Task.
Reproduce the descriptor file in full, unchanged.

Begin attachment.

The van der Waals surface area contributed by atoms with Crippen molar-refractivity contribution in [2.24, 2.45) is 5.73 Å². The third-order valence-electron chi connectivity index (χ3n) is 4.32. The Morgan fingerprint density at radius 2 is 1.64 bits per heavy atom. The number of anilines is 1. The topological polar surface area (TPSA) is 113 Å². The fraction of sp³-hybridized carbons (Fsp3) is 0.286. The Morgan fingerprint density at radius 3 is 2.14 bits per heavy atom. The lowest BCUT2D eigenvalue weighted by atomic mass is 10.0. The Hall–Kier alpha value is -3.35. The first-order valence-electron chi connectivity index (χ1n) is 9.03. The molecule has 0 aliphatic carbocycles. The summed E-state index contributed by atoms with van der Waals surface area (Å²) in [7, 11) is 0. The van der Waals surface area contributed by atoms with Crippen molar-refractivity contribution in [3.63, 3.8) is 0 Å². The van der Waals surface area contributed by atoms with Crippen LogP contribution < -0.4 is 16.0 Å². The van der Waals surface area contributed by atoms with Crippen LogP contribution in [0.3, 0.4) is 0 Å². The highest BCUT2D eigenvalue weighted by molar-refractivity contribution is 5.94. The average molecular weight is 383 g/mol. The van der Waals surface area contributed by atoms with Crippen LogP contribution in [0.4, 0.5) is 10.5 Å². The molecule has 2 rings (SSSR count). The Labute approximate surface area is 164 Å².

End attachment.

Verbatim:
The van der Waals surface area contributed by atoms with Crippen molar-refractivity contribution in [2.24, 2.45) is 5.73 Å². The third-order valence-electron chi connectivity index (χ3n) is 4.32. The Morgan fingerprint density at radius 2 is 1.64 bits per heavy atom. The number of anilines is 1. The topological polar surface area (TPSA) is 113 Å². The fraction of sp³-hybridized carbons (Fsp3) is 0.286. The Morgan fingerprint density at radius 3 is 2.14 bits per heavy atom. The lowest BCUT2D eigenvalue weighted by atomic mass is 10.0. The Hall–Kier alpha value is -3.35. The first-order valence-electron chi connectivity index (χ1n) is 9.03. The molecule has 0 aliphatic carbocycles. The summed E-state index contributed by atoms with van der Waals surface area (Å²) in [7, 11) is 0. The van der Waals surface area contributed by atoms with Crippen molar-refractivity contribution in [3.63, 3.8) is 0 Å². The van der Waals surface area contributed by atoms with Crippen LogP contribution < -0.4 is 16.0 Å². The van der Waals surface area contributed by atoms with Crippen LogP contribution in [0.3, 0.4) is 0 Å². The highest BCUT2D eigenvalue weighted by molar-refractivity contribution is 5.94. The average molecular weight is 383 g/mol. The van der Waals surface area contributed by atoms with Crippen LogP contribution in [0.4, 0.5) is 10.5 Å². The molecule has 2 rings (SSSR count). The Labute approximate surface area is 164 Å².